I'm starting a crowd fund to raise $250,000 to prove that one can learn just as much science as those uppity pHD's just by watching TV,
8/31/2017 09:19:22 am
Hello Jason -
An Over-Educated Grunt
8/31/2017 10:08:20 am
And Newton practiced alchemy. Being smart, even brilliant, is no defense against being proven wrong down the line.
8/31/2017 01:49:34 pm
Yeah, so? Alternate explanation: the head injury made him think he'd been a courier. And elves stole his notebooks.
8/31/2017 10:35:28 pm
Seriously, what are you smoking?
8/31/2017 11:00:34 pm
Should I complain to Jason about your post apparently accusing me of drug use?
8/31/2017 11:07:10 pm
No worries Americanegro. He's just going to tell Jason that it wasn't really him again, and ask him to delete the comment afterwards. It's his new MO.
9/1/2017 12:58:54 pm
"I'll be continuing this later today."
8/31/2017 04:25:02 pm
It isn't enough for Hancock that he's been making a mockery of ancient history, astronomy and archaeology, he's had to cross over into paleontology as well.
9/1/2017 01:28:42 am
Well, and Robert Schoch.
8/31/2017 05:17:41 pm
Paul Heinrich seems to have commented about the Graham Hancock blog post -
9/1/2017 09:23:29 am
I'll handle Paul on Monday.
9/1/2017 06:02:44 pm
Keeping us posted on the contents of your dayplanner is a valuable contribution. Thank you!
8/31/2017 09:27:11 pm
OMG. This is going to fun.
9/2/2017 07:02:46 pm
I sent a polite invitation to Hancock offering to show him around Alaska and introduce him to some local experts. We'll see what happens.
9/1/2017 10:44:47 pm
Someone should tell Hancock that the post, which he and the Velikovsky apologist criticized was just one of a series of posts that were part of an extended exchanged with Mr. Grondine. and me The full list of posts are:
9/1/2017 11:17:04 pm
Someone should summarize whatever the heck you're talking about. Are you a layabout, Focker?
9/4/2017 11:02:26 am
Hello Paul -
9/4/2017 12:32:35 pm
Uh, bones ≠ ivory. That mistake in grade school knowledge calls anything you say about science into question. Do you even science bro?
9/2/2017 07:07:25 pm
I just reread Hancock and I'm working my way through your posts now. After that, Hapgood, Sanderson, and Hibbert.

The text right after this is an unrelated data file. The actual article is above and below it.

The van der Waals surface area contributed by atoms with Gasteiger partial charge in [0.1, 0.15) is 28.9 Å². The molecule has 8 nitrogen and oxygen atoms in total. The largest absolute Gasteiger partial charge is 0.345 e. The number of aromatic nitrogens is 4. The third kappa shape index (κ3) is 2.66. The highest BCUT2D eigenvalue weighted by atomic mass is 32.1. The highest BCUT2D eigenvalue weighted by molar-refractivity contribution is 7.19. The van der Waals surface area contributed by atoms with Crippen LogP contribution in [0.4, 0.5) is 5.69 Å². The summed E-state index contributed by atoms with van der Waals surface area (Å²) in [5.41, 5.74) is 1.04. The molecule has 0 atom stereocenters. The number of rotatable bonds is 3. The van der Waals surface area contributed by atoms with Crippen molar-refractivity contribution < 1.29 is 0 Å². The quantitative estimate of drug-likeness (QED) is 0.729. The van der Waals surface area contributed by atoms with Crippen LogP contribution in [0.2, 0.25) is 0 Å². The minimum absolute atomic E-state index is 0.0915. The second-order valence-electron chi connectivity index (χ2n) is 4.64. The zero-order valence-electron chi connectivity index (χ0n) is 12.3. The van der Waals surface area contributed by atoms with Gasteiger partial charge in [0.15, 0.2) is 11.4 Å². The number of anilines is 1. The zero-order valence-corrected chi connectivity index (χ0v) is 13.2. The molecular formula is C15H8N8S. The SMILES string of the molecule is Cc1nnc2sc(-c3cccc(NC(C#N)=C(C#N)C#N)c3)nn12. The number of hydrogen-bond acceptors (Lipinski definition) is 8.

Paul H. 002
9/4/2017 08:06:31 pm
Given that fossil bones have been accumulating in sediments of the New Siberian Islands over the last 200,000 years, a person can cherry pick the data, including any one of the several radiocarbon date "clusters," to prove anything they want.
9/5/2017 02:55:17 am
I see that Paul's full reply to E.P. Grondine appears here:
9/6/2017 02:03:15 pm
Hi Murgatroyd -
9/7/2017 09:29:58 am
In the Hall of Maat, the weight of your sins are measured against the weight of a feather.
9/4/2017 09:26:29 pm
"However, Graham Hancock is the person causing real problems to real researchers by publishing pseudoscientific predictions about killer asteroids without any usable evidence to base them on. Having people cry "wolf" about impact hazards does not help anyone who studies them."
9/4/2017 10:58:43 pm
"You and I both know that the mucks Hibbens observed were being exposed by the Fairbanks Exploration Company, which was hydraulically mining gold, and no longer survive."
9/5/2017 06:12:09 pm
Hi Paul -
9/5/2017 06:28:37 pm
Hi Paul -
9/6/2017 01:00:15 am
"if the animal required a large amount of food daily, it died."
9/6/2017 02:05:30 pm
9/7/2017 08:40:56 pm
Like ebony, bones still ≠ ivory. You've just been grade-schooled.
Your comment will be posted after it is approved.
Leave a Reply.
I am an author and researcher focusing on pop culture, science, and history. Bylines: New Republic, Esquire, Slate, etc. There's more about me in the About Jason tab.
Enter your email below to subscribe to my newsletter for updates on my latest projects, blog posts, and activities, and subscribe to Culture & Curiosities, my Substack newsletter.
Terms & Conditions
Please read all applicable terms and conditions before posting a comment on this blog. Posting a comment constitutes your agreement to abide by the terms and conditions linked herein.